When asked what surprised him about humanity the most, the Dalai Lama replied: “Man. Because he sacrifices his health in order to make money. Then he sacrifices money to recuperate his health. “
Nothing is more important than your health….except for your money – FerengiLlaw of of Acquisition # 23
My Mom was a Communist, She didn’t mean to be, she didn’t want to be. But she was born in what was then Stalinist Russia (now Belarus) and was indoctrinated as a “Red Pioneer” to sneer at all things Capitalistic. However, since we are all walking paradoxes, she never stopped nagging my father about the fact that he didn’t make enough money. To say I grew up with mixed signals would be an understatement. All capitalists are corrupt. Money may not buy you happiness, but it helps. Don’t ever compromise for money. You can’t live without money. No wonder I became a street mime.
I’m a Trekkie. When I was a teenager, all fighting stopped, all dramas were suspended, all trouble was postponed during an episode of Star Trek. When it was canceled my mother, in her Russian accent which she insisted was not an accent said, “Of course they canceled it. It was a good show.” So besides offering me the possibility of someday getting to use a transporter beam (which Gene Roddenberry, by the way, created because there was no budget for extra space ships), Star Trek is forever associated for me as an oasis for my troubled family.
When Star Trek was finally revived, we were introduced to many species who reflected aspects of human archetypes. One civilization, called the Ferengi, are an endless source of comic relief. This is because of their obsessiveness with making money. Their life is all about commerce, money and trade. Their buffoonery rivals Donald Trump’s. Each time they are on an episode, I know I’m going to see a caricature of America’s passion for money and acquisition.
When I took economics in college, it was a bewildering blur of statistics, formulas and theories that were so far beyond my mathematically challenged mind that I dropped the course lest I affect my grade point average. Because you see, a good grade point average for a theater major is so useful in one’s future career. Or so I thought. Truth is, no one ever has asked me what my grade point average was
I did learn one thing, which I retain to this day. Money makes money. And how hard you work has nothing to do with how much money you make Ask anyone who works at McDonalds. I just read that the average CEO makes between 10 and 15 MILLION dollars a year. (Really, why do we even bother?)
One definition of economy (which by the way, comes from the Greek for Household Management) I learned calls it “the large set of inter-related production and consumption activities that aid in determining how scarce resources are allocated.”
That’s it. Make people want it. Then make it scarce. Or make it expensive, which is as good as scarce. And poof! You have a capitalist economy!
One of my favorite Ferengi Laws of Acquisition is “You can’t make a deal if you’re dead.” (#125.). Clearly this was written before our current relationship with various members of the undead. (Although if you’re undead, are you really dead?) In this country, keeping people alive is a multi-billion dollar industry. Not keeping us healthy. Just alive. U.S. health care spending grew 5.3 percent in 2014, reaching $3.0 trillion or $9,523 per person. As a share of the nation’s Gross Domestic Product, health spending accounted for 17.5 percent. I sure as hell didn’t spend $9,523 on my health. I smell a Ferengi here somewhere. There are people in this country who don’t even earn $9.523 a year. In fact there are people in India who only earn $1 a week. But that’s another rant.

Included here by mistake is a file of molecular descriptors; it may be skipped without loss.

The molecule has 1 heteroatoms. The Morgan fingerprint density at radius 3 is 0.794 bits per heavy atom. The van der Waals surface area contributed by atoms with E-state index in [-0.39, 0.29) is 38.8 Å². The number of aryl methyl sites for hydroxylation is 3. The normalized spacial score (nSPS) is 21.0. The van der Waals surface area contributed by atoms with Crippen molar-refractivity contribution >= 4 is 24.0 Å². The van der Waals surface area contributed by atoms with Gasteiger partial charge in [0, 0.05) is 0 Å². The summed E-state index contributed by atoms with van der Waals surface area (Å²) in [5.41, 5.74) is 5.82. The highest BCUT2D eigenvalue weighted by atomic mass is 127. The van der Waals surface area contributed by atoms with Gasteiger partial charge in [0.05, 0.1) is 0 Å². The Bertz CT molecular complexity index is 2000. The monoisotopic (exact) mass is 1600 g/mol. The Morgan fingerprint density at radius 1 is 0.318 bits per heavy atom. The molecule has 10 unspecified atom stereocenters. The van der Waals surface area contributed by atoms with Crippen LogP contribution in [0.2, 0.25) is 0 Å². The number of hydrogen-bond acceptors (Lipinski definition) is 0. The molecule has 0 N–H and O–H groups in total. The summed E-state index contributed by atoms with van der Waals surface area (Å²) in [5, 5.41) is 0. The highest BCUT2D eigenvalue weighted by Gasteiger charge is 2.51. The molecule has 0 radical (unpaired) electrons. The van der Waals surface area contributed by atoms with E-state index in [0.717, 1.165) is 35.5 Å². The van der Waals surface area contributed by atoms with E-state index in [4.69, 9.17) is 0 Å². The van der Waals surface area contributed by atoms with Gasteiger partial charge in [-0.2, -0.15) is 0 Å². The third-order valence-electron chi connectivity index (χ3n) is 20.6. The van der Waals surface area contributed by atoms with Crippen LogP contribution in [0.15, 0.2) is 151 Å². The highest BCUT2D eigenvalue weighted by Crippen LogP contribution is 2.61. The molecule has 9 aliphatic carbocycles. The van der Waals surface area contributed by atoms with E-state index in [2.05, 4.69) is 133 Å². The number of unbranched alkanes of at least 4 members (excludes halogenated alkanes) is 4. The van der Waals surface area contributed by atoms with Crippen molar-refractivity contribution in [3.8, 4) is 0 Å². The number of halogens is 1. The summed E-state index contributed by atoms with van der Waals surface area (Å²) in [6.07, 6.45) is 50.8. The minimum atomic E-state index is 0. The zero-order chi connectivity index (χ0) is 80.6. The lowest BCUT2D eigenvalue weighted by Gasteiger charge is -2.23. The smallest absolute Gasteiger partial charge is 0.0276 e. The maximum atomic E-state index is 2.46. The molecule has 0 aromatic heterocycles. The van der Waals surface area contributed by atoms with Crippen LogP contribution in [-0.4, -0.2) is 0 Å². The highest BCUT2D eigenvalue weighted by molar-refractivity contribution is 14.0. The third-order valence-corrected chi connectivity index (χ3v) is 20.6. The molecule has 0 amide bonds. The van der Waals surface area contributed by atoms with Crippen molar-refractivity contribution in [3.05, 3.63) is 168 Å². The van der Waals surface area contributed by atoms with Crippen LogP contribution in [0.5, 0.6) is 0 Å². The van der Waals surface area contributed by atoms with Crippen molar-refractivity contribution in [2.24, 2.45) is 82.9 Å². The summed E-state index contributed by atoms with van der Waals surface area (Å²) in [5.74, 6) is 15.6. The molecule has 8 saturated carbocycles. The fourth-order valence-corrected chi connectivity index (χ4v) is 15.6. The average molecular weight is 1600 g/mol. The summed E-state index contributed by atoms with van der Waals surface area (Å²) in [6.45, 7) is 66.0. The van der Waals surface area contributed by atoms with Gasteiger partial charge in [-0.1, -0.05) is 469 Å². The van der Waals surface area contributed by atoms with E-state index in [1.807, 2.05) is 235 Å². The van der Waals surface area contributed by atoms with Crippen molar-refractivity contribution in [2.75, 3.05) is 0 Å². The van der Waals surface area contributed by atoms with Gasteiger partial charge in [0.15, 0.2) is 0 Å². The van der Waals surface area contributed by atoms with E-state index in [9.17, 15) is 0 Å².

So according to the above definition of economics – health has become an expensive and scarce resource that is now driving our economy. Somewhere along the line, the cabal that runs our country looked up in alarm and said, “Wow! People are losing interest in stuff! They’re just not buying things like they used to. What can we make expensive and scarce to keep the commercial engines running? We could start a war, that’s always good for our economy. No. We’ve done that a bit too often lately. Let’s convince them all they are sick and need medication. Then let’s charge thousands of dollars for care and medicine that costs us a fraction of that amount. That should help the economy!”
As new research is showing, we are over tested, over medicated, over procedured. Too many mammograms with inconclusive results. Too much prostate intervention. Dangerous anti-cholesterol drugs. And of course, our latest debacle, the opioid addiction. Drugs that cost literally thousands of dollars per dose, even though they cost pennies to manufacture. All thanks to the medical industrial complex.
According to Star Trek, by 2364, humans will have eliminated war, disease, and poverty. Civilizations obsessed with commerce are objects of ridicule. Scarcity no longer exists. As always, my timing is a little off.